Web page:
written by Alyssa Wilson, Univeristy of Lynchburg Bonner Intern
The month of May is National Foster Care Month and United Methodist Family Services is a leading nonprofit agency that strives to serve children and families through their foster care services.
This month is a time to recognize that everyone can play an important role in the foster care process and anyone has the opportunity to become a foster parent. There are many misconceptions about foster care and what it takes to be a foster parent.
“Sustainable leadership isn’t about having full control of your organization. There is strength and utility in strategically letting go.”
In my first post, I mentioned that my sabbatical was not a vacation. An effective sabbatical at its core has goals that are primarily focused on the institution and not the individual. It is not that the executive’s well-being isn’t a consideration, but their well-being ties back to the organization’s health. So, I am not deciding on the goals of my sabbatical. Instead, the organization is.
We hired Ryan Ripperton, a consultant out of Richmond to lead this process. The process started as a reworking of our organizational chart, intending to help us create a healthier workflow.
Simply, the Academy’s goals with my executive sabbatical are the following:
Nonprofit organizations continued nominating volunteers through the last couple of weeks of April, so it made for six volunteer highlights!
Meals on Wheels of Greater Lynchburg’s volunteer coordinator Sarah Kerr nominated Mary Ann Sigler saying, “She delivers meals weekly, delivers Park View supplementary food boxes bimonthly, also takes special holiday deliveries like Santa for a Senior, poinsettias, etc. She assists recipients with tasks/chores that they cannot do for themselves. Subs all the time to help fill whatever route is needed/hardest to fill.”
At the beginning of April, SHARE Greater Lynchburg kicked off our campaign for National Volunteer Month. We have been spotlighting outstanding volunteers on our social media, giving them the opportunity to earn a Downtown Lynchburg gift card to be used at dozens of restaurant and retail establishments.
Volunteers do so much with our 140 nonprofit partners and April has provided the opportunity for organizations to show their appreciation and support for the fantastic people who donate their time. It is so important to recognize their hard work and SHARE Greater Lynchburg’s partners have certainly done that.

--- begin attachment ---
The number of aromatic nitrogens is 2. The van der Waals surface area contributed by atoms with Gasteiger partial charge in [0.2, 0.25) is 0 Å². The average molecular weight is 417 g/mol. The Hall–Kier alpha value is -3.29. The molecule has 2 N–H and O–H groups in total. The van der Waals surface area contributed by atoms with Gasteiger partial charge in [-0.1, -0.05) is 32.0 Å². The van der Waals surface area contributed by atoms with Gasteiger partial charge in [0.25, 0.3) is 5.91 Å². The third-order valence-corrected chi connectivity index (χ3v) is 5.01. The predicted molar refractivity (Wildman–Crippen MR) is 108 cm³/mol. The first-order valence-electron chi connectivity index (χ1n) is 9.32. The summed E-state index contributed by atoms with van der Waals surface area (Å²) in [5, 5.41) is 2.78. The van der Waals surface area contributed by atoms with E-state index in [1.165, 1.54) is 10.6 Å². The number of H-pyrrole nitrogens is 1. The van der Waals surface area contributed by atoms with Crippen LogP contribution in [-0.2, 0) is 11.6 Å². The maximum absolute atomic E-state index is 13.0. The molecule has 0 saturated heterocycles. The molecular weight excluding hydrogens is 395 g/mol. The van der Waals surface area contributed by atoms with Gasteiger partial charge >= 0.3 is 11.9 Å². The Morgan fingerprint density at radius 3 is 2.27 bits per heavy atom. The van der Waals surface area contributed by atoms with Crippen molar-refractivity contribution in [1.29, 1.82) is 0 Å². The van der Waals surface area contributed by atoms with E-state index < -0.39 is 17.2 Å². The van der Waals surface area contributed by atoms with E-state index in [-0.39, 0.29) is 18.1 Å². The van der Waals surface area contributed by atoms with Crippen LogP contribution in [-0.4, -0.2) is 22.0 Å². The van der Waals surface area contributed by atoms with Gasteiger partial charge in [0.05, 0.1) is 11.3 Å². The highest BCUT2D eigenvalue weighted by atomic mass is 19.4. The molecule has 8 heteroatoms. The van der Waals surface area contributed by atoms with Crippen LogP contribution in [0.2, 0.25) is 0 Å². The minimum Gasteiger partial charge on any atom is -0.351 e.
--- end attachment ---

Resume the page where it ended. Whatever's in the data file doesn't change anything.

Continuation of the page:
A sabbatical is built around trust, and trust starts with granting your chief executive a multi-year contract.
The first question I am going to ask our readers: if you are a nonprofit executive, do you have a multi-year employment contract? Not just an employment agreement, but a multi-year contract?
The next question I will ask is this: if you are a board member of a nonprofit, why are you not providing your executive with a multi-year contract? If you are an executive, why aren’t you asking for one?
Commitment can be hard. But, commitment is also critical in building a culture of trust.
by Alyssa Wilson, University of Lynchburg Bonner Intern
After a career in the K-12 school system serving as a teacher and school administrator over the course of her career, Dr. Allison Jordan decided to take a leap of faith and step into the Executive Director position at IRON (I am Responsible for Overcoming Negativity) Lives, a local non-profit organization that serves secondary students in the area.
IRON Lives focuses on positive youth development and the positive attributes of teenagers. Jordan said, “When you think about stereotypes of teenagers, you often only hear the negative. However, it’s infusing the five C’s [character, care, competence, confidence and connection] which then lead to a sixth C, contributing to community.”
I have always been an anxious person. Sometimes, anxiety is a superpower. Sometimes, it is a disability.
At the end of January 2020, when I started to prepare the organization for a possible pandemic, my anxiety was a superpower. COVID had a way of amplifying so much of what was already going on in our world and as a result, my anxiety was no different. People thought I was overreacting during this time, but there were decisions we made then that would lead to our survival later.
written by Alyssa Wilson, University of Lynchburg Bonner Intern
Imagine not having a safe place to sleep when it is 20 degrees and snowy outside. Where do you go? How do you keep your family safe? This is something that Miriam’s House helps to tackle throughout the year, but especially in the winter months.
Miriam’s House is a nonprofit organization and partner of SHARE Greater Lynchburg that helps to offer the homeless safe, affordable housing. They help to house 400 people a year and have a 96% success rate in moving families into housing.
We have so much great news to share from our nonprofit partners about their amazing work. But, we'd love to hear from you. Let us know if you have stories you'd like to tell and we'll make you a guest blogger!!